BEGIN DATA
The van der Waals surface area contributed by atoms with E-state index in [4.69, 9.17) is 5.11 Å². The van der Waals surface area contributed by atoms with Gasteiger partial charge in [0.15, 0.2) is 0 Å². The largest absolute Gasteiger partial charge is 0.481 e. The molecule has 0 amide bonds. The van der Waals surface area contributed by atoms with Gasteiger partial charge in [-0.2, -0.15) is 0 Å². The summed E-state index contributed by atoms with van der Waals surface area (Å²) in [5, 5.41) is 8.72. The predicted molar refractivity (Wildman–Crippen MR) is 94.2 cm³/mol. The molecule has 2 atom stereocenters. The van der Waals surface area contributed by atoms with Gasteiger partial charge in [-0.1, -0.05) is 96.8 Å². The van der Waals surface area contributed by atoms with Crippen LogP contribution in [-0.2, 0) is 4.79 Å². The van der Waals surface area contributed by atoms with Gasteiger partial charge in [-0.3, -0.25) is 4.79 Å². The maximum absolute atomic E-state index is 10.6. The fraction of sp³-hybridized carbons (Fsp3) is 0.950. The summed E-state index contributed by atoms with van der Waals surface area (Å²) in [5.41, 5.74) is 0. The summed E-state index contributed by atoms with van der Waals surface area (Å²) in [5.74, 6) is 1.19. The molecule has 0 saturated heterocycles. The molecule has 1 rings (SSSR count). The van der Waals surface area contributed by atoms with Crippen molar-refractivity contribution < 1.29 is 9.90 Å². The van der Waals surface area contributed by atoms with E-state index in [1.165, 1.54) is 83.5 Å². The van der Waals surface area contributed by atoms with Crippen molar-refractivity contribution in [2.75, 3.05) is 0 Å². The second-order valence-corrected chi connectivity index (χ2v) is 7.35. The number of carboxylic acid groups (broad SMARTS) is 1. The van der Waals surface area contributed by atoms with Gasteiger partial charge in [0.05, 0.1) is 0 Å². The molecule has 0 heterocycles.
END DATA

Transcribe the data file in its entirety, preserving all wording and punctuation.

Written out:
The van der Waals surface area contributed by atoms with E-state index in [4.69, 9.17) is 5.11 Å². The van der Waals surface area contributed by atoms with Gasteiger partial charge in [0.15, 0.2) is 0 Å². The largest absolute Gasteiger partial charge is 0.481 e. The molecule has 0 amide bonds. The van der Waals surface area contributed by atoms with Gasteiger partial charge in [-0.2, -0.15) is 0 Å². The summed E-state index contributed by atoms with van der Waals surface area (Å²) in [5, 5.41) is 8.72. The predicted molar refractivity (Wildman–Crippen MR) is 94.2 cm³/mol. The molecule has 2 atom stereocenters. The van der Waals surface area contributed by atoms with Gasteiger partial charge in [-0.1, -0.05) is 96.8 Å². The van der Waals surface area contributed by atoms with Crippen LogP contribution in [-0.2, 0) is 4.79 Å². The van der Waals surface area contributed by atoms with Gasteiger partial charge in [-0.3, -0.25) is 4.79 Å². The maximum absolute atomic E-state index is 10.6. The fraction of sp³-hybridized carbons (Fsp3) is 0.950. The summed E-state index contributed by atoms with van der Waals surface area (Å²) in [5.41, 5.74) is 0. The summed E-state index contributed by atoms with van der Waals surface area (Å²) in [5.74, 6) is 1.19. The molecule has 0 saturated heterocycles. The molecule has 1 rings (SSSR count). The van der Waals surface area contributed by atoms with Crippen molar-refractivity contribution < 1.29 is 9.90 Å². The van der Waals surface area contributed by atoms with E-state index in [1.165, 1.54) is 83.5 Å². The van der Waals surface area contributed by atoms with Crippen molar-refractivity contribution in [2.75, 3.05) is 0 Å². The second-order valence-corrected chi connectivity index (χ2v) is 7.35. The number of carboxylic acid groups (broad SMARTS) is 1. The van der Waals surface area contributed by atoms with Gasteiger partial charge in [0.05, 0.1) is 0 Å². The molecule has 0 heterocycles.